Monday, July 24, 2017

Quick Update: Ark Tax Battle and Cost of Protecting Religious 'Sensibilities'

Saw this article on The Spectrum: "The Chatter: Ark Encounter could lose $18M state tax incentives, judge orders state to pay $224K in same-sex marriage legal battle" and had a small laugh.  I guess it's more a laugh of hope than humor, hope that the State of Kentucky can find a way off the path that leads back to back to the Dark Ages.

Kentucky has a chance of taking back at least some of the incentives little kennie ham conned them out of by trying to be both a for-profit business and a non-profit ministry.  In addition, the State lost a same-sex marriage case, you know the one Kim Davis embroiled them in, so the taxpayers are out another $224,000.
First up, ark park taxes:

"The letter from Tourism’s general counsel B. Leigh Powers said the ark had several violations of the state agreement, including a failure to tell the agency of any change in ownership or get prior written consent to transfer assets. In addition, the agreement stipulated that the tax incentive, approved by the Tourism Development Finance Authority, was made for Ark Encounter."
Yes, the State is saying that by selling the land ($48 million value for $10) from a for-profit to a non-profit) the agreement for the sales tax rebate, worth about $18,000,000 has been violated and the sale tax rebate is suspended.  Little kennie, and his lawyers, have 30 days to fix things or they are out the rebate.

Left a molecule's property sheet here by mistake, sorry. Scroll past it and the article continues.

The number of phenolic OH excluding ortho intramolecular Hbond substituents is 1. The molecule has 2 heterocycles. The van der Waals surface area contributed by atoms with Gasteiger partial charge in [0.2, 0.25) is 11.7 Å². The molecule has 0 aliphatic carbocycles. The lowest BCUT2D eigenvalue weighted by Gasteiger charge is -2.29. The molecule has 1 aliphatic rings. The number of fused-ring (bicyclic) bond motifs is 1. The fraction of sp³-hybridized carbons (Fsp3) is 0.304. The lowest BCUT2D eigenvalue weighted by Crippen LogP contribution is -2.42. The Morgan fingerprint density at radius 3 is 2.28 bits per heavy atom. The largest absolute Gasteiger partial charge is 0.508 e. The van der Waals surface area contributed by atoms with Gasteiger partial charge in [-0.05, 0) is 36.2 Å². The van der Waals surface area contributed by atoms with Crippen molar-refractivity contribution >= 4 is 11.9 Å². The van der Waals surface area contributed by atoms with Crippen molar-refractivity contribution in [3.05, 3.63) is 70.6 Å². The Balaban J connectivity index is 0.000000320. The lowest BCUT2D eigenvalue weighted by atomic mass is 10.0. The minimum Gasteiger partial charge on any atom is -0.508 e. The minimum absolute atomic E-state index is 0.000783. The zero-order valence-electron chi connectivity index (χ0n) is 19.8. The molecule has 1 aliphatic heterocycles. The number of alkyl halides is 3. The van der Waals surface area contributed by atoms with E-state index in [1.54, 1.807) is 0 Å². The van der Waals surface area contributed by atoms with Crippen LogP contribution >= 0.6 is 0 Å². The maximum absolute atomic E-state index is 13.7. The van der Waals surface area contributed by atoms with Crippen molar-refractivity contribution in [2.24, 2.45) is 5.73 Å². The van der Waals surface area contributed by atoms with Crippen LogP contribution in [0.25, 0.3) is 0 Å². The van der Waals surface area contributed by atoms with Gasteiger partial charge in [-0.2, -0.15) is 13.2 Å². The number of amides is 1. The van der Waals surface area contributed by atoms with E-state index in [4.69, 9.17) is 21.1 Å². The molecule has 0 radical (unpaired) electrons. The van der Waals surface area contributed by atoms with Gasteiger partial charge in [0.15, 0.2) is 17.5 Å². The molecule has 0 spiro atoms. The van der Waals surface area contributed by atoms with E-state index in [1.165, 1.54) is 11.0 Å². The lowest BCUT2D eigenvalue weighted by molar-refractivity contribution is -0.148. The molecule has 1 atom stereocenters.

Now you and I know kennie isn't going to let a little thing like an agreement stand in his way to at least $18 million dollars, so he will try and figure a way around it.  I am sure his lawyers are working hard to find a loophole, one the overly-pandering politicians will probably jump through with him.  But it is nice seeing Kentucky at least tugging at kennie's theological noose around their necks.

I'm sure kennie will write this up as another example of his imaginary Christian Persecution Complex, regardless of the actual facts.  Fact: kennie wanted the state incentives, so he formed a for-profit business.  Fact:  kennie didn't want to pay the local emergency services tax on entertainment tickets, so he claimed to be a religious non-profit.  Fact:  The locality didn't buy it and now the state isn't either -- so forget the incentives!  I, for one, like facts.
The Far Corner Cafe had this terrific image:
Wish I had thought of that analogy myself!

The article also mentioned this:
"U.S. District Judge David Bunning awarded attorneys representing a pair of same-sex couples $222,695 who sued Davis in 2015 plus $2,008 in other expenses, the AP reported.
Bunning ruled at the state was liable for the expenses, not Rowan County or Davis personally, writing that she represented the commonwealth in her refusal to issue marriage licenses to same-sex couples."
The State is planning to appeal, but I'm not sure who they plan on blaming for this fiasco.  A State employee refuses to do her job and, while initially held accountable, the State backed off and changed the law to let her get away with it.  Yes, the State should be held accountable, as should the county and Kim Davis herself, but the ultimate responsibility lies with the State of Kentucky.  Pay up, guys!  Dock some of it from Kim's paycheck for not doing her job if you have to, but it's time to pay for your sins.

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